World Cup Room, Samay HostelOver the next 10 days. I enjoy Marwa’s breakfasts and getting to know some of the travellers that pass through the hostel and following the World Cup qualifiers and the Argentina France match in the initial knock out stages with two Argentines and two French people.

Game of Thrones CafeOut and about revealed the opulent Recoleta area, with the gem of a ‘Game of Thrones’ themed cafe named the Coffee of Westeros.

Half an hour walk south of the hostel, the steel corrugated roofs of the Mercado La Pampa basque in the sunshine, beneath which resemble one of the hidden worlds from a Clive Barker novel – narrow passages lined with hidden treasures, magical potions and cheap tat. The longer I stayed, the harder it was to leave: either the hostel to roam the city, or the city to explore the rest of South America. It took a decision, a line in the sands of time, once crossed, no going back.

Samay Hostel Cochabamba, Front GardenAnd so, I found myself eastbound on Route 4. After a far too leisurely morning packing and then talking to a German couple that rode in on 150 Hondas from Chile. 3 pm and I was only just exiting Cochabamba with the sun on my back. Glancing over my shoulder the distant Cristo on the hill had his back to me. I didn’t expect him to wave, but still… I could have stayed longer, in fact, I wanted to but I’d hit my Night Out in Cochabambavisa limit in Bolivia in short enough time. 90 days a year, Bolivia allows tourists. 3 months in, 9 months out. I needed to save some time for the return trip… or take 9 months through Braazil, Paraguay, Uruguay and Argentina.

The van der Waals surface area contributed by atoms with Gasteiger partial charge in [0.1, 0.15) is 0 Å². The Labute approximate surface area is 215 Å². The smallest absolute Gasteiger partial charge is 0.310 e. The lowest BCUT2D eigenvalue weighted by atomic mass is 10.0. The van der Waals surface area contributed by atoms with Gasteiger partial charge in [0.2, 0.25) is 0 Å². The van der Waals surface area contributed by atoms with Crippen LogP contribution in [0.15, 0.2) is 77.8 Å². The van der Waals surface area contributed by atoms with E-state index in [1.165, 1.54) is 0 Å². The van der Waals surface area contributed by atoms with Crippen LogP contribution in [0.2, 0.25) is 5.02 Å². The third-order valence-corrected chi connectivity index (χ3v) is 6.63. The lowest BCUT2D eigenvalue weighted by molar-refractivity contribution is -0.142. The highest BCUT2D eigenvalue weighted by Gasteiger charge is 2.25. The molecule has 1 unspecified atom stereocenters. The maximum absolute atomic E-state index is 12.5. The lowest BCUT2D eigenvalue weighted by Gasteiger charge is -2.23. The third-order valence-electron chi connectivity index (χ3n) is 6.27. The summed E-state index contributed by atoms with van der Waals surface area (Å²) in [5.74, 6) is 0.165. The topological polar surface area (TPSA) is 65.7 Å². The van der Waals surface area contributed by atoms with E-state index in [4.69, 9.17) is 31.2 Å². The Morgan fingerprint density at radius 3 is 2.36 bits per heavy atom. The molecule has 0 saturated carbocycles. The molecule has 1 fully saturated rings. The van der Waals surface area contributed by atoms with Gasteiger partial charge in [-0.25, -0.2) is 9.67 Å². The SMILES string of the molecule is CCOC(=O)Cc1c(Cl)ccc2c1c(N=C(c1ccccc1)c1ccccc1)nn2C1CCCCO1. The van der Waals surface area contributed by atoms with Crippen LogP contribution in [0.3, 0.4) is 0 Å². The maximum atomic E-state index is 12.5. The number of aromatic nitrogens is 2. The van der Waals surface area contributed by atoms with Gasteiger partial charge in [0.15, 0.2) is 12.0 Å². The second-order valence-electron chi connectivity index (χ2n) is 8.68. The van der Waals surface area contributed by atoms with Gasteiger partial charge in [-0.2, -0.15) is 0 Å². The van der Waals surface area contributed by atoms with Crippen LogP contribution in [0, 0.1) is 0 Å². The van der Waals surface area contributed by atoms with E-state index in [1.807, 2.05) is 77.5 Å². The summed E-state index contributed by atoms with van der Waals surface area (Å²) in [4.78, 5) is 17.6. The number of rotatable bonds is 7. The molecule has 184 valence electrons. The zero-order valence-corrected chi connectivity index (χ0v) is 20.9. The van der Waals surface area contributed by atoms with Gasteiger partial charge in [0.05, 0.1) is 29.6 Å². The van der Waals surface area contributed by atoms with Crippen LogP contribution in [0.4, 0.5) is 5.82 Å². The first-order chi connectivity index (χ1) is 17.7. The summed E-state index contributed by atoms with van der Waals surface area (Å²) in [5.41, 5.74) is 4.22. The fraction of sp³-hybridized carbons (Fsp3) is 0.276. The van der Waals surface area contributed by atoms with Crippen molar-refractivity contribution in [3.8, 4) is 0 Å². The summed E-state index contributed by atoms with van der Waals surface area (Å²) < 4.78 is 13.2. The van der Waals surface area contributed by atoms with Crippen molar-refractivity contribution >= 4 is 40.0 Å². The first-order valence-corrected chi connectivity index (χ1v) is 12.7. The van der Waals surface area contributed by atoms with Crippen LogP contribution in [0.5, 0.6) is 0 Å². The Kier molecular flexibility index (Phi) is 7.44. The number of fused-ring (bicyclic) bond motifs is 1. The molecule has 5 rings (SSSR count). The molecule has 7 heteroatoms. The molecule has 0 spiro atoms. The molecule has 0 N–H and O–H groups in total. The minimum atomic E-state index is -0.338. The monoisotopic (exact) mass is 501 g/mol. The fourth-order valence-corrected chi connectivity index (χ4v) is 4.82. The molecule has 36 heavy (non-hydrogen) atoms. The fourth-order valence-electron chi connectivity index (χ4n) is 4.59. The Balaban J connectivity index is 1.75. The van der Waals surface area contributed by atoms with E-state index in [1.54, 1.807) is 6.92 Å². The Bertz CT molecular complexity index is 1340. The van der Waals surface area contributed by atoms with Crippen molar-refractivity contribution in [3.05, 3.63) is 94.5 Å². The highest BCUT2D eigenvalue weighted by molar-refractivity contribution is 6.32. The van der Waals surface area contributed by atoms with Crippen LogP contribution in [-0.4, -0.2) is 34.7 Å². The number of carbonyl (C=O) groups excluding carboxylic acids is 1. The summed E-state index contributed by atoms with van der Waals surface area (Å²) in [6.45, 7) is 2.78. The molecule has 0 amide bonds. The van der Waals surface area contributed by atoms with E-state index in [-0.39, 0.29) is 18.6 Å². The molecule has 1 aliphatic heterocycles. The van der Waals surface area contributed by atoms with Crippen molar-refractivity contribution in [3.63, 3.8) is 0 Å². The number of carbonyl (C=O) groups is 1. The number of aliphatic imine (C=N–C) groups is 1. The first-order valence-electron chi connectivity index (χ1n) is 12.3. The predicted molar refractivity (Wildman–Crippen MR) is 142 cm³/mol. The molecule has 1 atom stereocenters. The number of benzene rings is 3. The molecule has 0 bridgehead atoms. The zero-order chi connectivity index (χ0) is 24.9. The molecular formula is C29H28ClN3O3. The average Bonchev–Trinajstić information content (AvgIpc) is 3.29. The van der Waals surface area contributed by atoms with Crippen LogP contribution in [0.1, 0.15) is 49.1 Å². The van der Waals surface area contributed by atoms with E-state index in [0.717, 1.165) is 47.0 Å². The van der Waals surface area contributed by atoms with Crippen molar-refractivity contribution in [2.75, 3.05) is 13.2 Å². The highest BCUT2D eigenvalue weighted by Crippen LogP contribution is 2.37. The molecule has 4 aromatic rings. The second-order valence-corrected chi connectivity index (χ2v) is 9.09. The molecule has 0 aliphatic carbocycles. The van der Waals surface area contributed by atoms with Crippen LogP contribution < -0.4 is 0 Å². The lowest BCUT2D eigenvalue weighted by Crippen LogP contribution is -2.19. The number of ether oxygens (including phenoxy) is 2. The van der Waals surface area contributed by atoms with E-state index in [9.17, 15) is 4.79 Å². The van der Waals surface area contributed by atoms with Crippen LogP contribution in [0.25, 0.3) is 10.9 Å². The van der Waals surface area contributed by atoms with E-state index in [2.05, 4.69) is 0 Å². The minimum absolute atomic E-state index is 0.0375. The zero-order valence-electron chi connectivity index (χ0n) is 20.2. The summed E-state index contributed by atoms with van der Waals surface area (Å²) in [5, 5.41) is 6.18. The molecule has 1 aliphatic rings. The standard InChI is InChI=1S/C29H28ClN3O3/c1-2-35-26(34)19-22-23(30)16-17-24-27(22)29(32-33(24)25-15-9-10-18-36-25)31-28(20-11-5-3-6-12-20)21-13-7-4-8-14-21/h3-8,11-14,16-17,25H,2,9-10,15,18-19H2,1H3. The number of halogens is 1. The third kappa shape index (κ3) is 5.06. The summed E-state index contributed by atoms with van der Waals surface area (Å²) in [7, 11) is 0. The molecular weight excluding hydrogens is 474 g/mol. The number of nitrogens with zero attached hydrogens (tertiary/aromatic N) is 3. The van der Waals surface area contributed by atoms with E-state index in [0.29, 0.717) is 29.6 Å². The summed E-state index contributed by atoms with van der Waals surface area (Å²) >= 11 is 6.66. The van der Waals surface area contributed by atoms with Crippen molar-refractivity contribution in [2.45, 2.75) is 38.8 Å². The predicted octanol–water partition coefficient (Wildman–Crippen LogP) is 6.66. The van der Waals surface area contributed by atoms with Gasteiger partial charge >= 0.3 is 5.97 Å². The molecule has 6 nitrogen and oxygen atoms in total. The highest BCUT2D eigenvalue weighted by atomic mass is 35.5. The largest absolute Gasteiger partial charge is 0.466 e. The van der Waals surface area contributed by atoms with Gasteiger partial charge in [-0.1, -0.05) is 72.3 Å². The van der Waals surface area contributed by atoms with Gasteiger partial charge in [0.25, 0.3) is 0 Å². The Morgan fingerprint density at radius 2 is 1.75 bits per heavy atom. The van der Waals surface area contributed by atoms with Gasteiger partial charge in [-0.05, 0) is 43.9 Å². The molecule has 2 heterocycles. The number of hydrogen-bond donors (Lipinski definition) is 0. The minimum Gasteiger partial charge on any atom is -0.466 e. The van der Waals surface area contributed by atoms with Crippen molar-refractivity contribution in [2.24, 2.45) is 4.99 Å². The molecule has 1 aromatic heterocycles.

3pm. How far could I go? It would get dark in little over three hours.

Motorcycling BoliviaThe warmth of the sun was ebbing away as the shadows were lengthening and I was already feeling the cold whenever the road swept me into the shadow of the mountains. I felt more relaxed having caught the junction to Route 7, no longer worrying about missing it.

Luck was eluding me finding a camping spot between the farmsteads along the way. Exploring a riverside clearing drew an old man with the face the colour and texture of antique saddle bags, one cheek bulging with coca leaves.

“Puerdo el campar aqui?” my memory for the phrase had evaporated 2CDs ago on the audio course. The hombre’s black eyes stared blankly. I might as well have been talking to a llama. Our communications petered out and I mounted the bike hoping to find a less conspicuous place along the road before dark.

Wild Camping, BoliviaFive kilometres down the road, trees on a hilltop. A track leading down to the river between a roadside cemetery and the wooded hill. Turning right of the road thirty metres down the dirt track I veered into a clearing up the hill discovering a Plateau that was level and fairly hidden from the road and the view from the settlements on the surrounded hills.

Wild Camping, BoliviaI took off my orange jacket to make myself less conspicuous while I deployed the silver tent as discreetly as possible. Clouds were brushing the green peaks of the surrounding mountains. A farmer was burning fields further up the mountainside to my Northeast. I could make out a figure in the doorway of their farmhouse. Were they looking at me? No, I was in the shade of the tree and they would be busy with the fire. Dogs were barking in the distance, as they seem to all over South America. A continent of a continuous network of barking.

A dog had been here within a day or so. Its crusty turd holding the interest of local blowflies. I was far enough away to not accidentally tread in it moving around the tent. It would be unlikely anyone would come this way tonight. This place was a natural cul-de-sac. Nobody walked dogs here. Dogs were an independent life form, living within human society without the constraints of its rules, providing a greater level of freedom than that of us humans.

Even so, the Plateau was steep on three sides and the only access was from whence I came. A no through route. The dirt track continued winding around the hill down to the bridge a hundred metres below me and two hundred westward. Another camping possibility but a little more exposed to the eyes of the hills. The track was quiet and I heard two or three motorcycles pass by in the twilight. The main road was close enough to hear the trucks pass but far enough away to not be a disturbance.